For its 14th installment, producer Lily Monteverde’s horror franchise Shake Rattle and Roll is again on the list. With only a little twist, Bong Revilla and Vic Sotto are back in tandem with Si Agimat, Si Enteng Kabisote and Me. This time, they have lured Judy Ann Santos to complete their team.
Star Cinema will try one more time to see its formulaic romance stories can still hold steam by fielding a movie called One More Try with Dingdong Dantes, Angel Locsin, Zanjoe Marudo and Angelica Panganiban. The Lopezes’ film outfit will also partner with Vic del Rosario for a Vice Ganda-Kris Aquino movie so gay-ly titled, Sisteraka.
Snubbed by the film festival jurors last year for the Best Actor prize, ER Ejercito is said to be back with a vengeance with his entry El Presidente, and we are just glad that it’s Mark Meily who is taking over the directorial task following Tikoy Aguiluz being sacked by the producers.
The only silver lining we see is perhaps the inclusion of Unitel’s twinbill project Mga Kwento ni Lola Basyang (“Mariang Alimango”/”Pedrong Walang Takot”) and Lawrence Fajardo’s horror film The Strangers. This early, the legion of disappointed Noranians are up in arms in criticizing the selection committee of the MMFF for leaving Brillante Mendoza’s Thy Womb out in the cold. The film, shot almost entirely in Tawi-Tawi, stars superstar Nora Aunor and Bembol Roco.
We reckon that what the Noranians feel is very valid. The film is reportedly being eyed by a major international film festival for inclusion in its main competition lineup. It will be a big slap on the face of the organizers of the Metro Manila filmfest if the movie gets to represent the country in Europe this August, and a bigger slap if Thy Womb wins international recognition and acclaim. (It will be just like the Urian denying Asia’s Best Supporting Actress Shamaine Buencamino her rightful recognition in her own country.)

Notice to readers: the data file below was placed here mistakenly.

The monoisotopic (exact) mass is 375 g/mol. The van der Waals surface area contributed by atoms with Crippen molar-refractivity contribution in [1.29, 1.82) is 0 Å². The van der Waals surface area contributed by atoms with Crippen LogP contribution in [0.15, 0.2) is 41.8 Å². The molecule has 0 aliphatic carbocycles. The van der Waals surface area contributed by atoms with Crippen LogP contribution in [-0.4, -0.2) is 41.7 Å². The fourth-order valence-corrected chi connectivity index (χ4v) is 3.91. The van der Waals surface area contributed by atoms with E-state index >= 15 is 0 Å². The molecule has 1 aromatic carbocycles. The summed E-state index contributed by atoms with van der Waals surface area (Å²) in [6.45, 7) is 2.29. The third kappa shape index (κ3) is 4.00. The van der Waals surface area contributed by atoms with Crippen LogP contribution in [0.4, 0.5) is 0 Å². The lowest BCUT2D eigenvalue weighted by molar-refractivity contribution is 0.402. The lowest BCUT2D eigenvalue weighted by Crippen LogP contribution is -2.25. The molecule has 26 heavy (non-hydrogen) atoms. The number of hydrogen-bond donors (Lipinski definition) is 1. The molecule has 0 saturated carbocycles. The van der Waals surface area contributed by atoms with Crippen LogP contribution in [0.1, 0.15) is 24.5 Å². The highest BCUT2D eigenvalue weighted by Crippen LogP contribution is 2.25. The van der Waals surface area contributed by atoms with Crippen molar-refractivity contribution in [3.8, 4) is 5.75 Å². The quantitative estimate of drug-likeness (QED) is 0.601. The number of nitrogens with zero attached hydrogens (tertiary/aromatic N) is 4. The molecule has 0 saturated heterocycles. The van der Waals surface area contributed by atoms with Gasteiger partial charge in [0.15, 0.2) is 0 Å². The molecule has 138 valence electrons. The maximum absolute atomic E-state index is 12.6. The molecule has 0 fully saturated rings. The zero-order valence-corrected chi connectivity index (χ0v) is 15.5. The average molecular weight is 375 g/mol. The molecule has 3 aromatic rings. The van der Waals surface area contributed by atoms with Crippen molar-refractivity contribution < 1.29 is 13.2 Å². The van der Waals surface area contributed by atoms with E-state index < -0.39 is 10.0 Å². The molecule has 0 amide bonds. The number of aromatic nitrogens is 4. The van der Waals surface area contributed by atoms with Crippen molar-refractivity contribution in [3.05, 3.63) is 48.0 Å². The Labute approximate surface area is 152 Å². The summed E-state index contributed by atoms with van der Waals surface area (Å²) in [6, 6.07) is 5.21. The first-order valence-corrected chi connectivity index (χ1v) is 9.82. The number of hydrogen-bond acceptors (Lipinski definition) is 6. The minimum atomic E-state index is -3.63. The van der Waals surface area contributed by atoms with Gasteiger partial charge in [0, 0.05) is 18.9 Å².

Come to think of it, there’s nothing new with how the MMDA selected its official entries for this year’s filmfest—always be nice and accommodating to whoever is mighty and powerful, whoever controls the theatrical distributions, whoever has all the resources to throw away and spend, let’s give it to them. Never mind those who desperately want to uplift the rotten state of filmmaking in the country by coming up with the most creative concepts, and those who sincerely want to feed fresh entertainment ideas to the movie going public.
Every year, it’s the same players, the same forces, the same strategies, the same monopolies. Indeed, people have long been sick and tired with these pathetic patterns.